The ex-England captain, who earned £300,000 a week at Manchester United, said he blew large sums after being “sucked in” by early betting success.
“I ended up chasing my bets trying to win my money back,” he revealed.
“You’re there to play for your country or club and when you’re losing money the way I was then it will affect you.”
Estimates of Rooney’s betting hell put his debt at £700,000 in five months from wagers on horses, dogs and football.
He reportedly lost £65,000 in two hours at a casino in 2008.
Rooney, 34, said: “I was a young lad who’d just come into a lot of money. For an away game with Manchester United you stay in a hotel – and with England you’re in a hotel for seven to 10 days.
“You get bored and do things to fill the time. At that time gambling was one of them. It was easy to place bets by phone. It didn’t feel like real money. Before you know it you’ve lost a good bit and you don’t realise the amount you’re putting on.”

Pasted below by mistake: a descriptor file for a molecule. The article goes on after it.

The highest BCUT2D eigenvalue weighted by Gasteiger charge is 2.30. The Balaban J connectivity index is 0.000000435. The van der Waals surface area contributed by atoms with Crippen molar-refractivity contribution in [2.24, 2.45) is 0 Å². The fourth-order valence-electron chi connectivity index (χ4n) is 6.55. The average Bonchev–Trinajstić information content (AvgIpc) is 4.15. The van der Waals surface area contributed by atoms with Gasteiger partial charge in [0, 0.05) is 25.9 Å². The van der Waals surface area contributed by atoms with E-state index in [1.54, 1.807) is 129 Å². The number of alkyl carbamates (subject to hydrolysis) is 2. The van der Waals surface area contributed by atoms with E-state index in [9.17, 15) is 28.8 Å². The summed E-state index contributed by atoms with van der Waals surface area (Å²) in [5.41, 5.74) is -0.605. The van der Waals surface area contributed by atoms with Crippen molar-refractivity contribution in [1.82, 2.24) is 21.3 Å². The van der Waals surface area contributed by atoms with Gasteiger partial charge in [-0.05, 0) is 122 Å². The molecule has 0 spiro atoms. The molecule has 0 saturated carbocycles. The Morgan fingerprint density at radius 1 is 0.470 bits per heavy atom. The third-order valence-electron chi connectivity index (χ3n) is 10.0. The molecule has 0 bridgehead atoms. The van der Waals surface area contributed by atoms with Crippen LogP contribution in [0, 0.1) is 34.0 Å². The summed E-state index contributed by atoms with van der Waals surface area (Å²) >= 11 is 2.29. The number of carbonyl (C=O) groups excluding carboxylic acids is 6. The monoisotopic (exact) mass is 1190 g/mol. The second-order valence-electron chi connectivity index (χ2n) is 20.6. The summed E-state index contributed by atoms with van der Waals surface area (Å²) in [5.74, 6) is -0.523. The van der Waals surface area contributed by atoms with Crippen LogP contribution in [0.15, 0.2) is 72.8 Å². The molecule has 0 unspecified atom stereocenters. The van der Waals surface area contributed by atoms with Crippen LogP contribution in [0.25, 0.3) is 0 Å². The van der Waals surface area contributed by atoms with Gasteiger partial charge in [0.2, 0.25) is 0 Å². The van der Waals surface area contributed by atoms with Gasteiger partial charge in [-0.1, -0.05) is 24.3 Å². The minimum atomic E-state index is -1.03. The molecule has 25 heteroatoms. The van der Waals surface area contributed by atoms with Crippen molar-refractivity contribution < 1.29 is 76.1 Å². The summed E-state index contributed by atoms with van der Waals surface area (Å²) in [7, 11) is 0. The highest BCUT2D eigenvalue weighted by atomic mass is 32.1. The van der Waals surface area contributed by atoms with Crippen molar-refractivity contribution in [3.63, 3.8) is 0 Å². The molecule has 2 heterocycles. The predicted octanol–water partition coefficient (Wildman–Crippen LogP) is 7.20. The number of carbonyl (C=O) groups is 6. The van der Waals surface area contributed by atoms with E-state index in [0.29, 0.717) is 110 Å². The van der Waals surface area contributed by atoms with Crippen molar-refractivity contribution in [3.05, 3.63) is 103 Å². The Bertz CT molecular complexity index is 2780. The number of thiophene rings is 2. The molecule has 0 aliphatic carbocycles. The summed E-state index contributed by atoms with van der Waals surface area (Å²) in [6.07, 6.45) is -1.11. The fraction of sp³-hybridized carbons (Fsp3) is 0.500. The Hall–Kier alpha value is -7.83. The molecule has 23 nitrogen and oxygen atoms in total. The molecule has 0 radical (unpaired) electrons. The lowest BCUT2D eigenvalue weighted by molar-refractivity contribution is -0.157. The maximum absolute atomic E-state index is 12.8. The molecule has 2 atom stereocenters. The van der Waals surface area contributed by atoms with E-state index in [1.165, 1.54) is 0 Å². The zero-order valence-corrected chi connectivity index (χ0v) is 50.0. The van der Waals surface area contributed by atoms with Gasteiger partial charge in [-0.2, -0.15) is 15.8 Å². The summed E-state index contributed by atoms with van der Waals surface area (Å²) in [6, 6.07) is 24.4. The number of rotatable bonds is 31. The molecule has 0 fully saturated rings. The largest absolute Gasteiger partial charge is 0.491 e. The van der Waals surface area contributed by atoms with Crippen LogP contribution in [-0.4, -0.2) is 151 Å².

“I won at the start and thought it was easy money. It sucks you in a bit more.”
“Thankfully I managed to pay up what I lost and I didn’t gamble again. I’ve learned from my mistakes. If you carry on gambling, you lose more. That’s when you can get sucked into a bad situation.”
He spoke in a video for online casino 32Red’s Stay in Control safer gambling scheme. The firm pays some of Rooney’s £90,000 salary at Derby County, where he has an 18-month player-coach contract.
Rooney will wear the No32 shirt for the club. His signing helped the Rams to secure a “record-breaking sponsorship deal” with the firm – but the tie-up has sparked criticism.
The Church of England’s gambling spokesman Dr. Alan Smith feels Rooney should refuse to wear the shirt to avoid influencing children. “Stars need to wake up to the fact they do fans no favours by wearing gambling logos,” he said.